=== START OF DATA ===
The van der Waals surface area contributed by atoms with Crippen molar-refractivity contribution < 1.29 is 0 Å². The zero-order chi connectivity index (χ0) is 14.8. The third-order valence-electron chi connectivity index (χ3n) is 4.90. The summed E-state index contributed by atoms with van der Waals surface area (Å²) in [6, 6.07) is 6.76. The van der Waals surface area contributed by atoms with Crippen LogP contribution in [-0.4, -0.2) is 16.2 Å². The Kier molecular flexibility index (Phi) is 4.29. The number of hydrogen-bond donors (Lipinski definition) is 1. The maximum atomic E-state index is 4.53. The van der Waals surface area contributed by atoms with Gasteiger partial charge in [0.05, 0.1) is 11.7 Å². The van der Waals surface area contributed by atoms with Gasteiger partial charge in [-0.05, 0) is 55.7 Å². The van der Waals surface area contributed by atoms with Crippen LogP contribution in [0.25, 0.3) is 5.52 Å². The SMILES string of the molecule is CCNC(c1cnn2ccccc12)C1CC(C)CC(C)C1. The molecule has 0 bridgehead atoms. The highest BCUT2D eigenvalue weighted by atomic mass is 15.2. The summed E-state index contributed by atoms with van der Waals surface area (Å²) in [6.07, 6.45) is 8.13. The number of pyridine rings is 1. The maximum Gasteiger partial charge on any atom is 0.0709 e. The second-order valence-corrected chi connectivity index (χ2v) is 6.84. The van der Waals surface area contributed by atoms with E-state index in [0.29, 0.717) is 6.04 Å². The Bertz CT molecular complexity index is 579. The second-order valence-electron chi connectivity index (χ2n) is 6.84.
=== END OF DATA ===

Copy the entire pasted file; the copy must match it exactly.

The van der Waals surface area contributed by atoms with Crippen molar-refractivity contribution < 1.29 is 0 Å². The zero-order chi connectivity index (χ0) is 14.8. The third-order valence-electron chi connectivity index (χ3n) is 4.90. The summed E-state index contributed by atoms with van der Waals surface area (Å²) in [6, 6.07) is 6.76. The van der Waals surface area contributed by atoms with Crippen LogP contribution in [-0.4, -0.2) is 16.2 Å². The Kier molecular flexibility index (Phi) is 4.29. The number of hydrogen-bond donors (Lipinski definition) is 1. The maximum atomic E-state index is 4.53. The van der Waals surface area contributed by atoms with Gasteiger partial charge in [0.05, 0.1) is 11.7 Å². The van der Waals surface area contributed by atoms with Gasteiger partial charge in [-0.05, 0) is 55.7 Å². The van der Waals surface area contributed by atoms with Crippen LogP contribution in [0.25, 0.3) is 5.52 Å². The SMILES string of the molecule is CCNC(c1cnn2ccccc12)C1CC(C)CC(C)C1. The molecule has 0 bridgehead atoms. The highest BCUT2D eigenvalue weighted by atomic mass is 15.2. The summed E-state index contributed by atoms with van der Waals surface area (Å²) in [6.07, 6.45) is 8.13. The number of pyridine rings is 1. The maximum Gasteiger partial charge on any atom is 0.0709 e. The second-order valence-corrected chi connectivity index (χ2v) is 6.84. The van der Waals surface area contributed by atoms with E-state index in [0.29, 0.717) is 6.04 Å². The Bertz CT molecular complexity index is 579. The second-order valence-electron chi connectivity index (χ2n) is 6.84.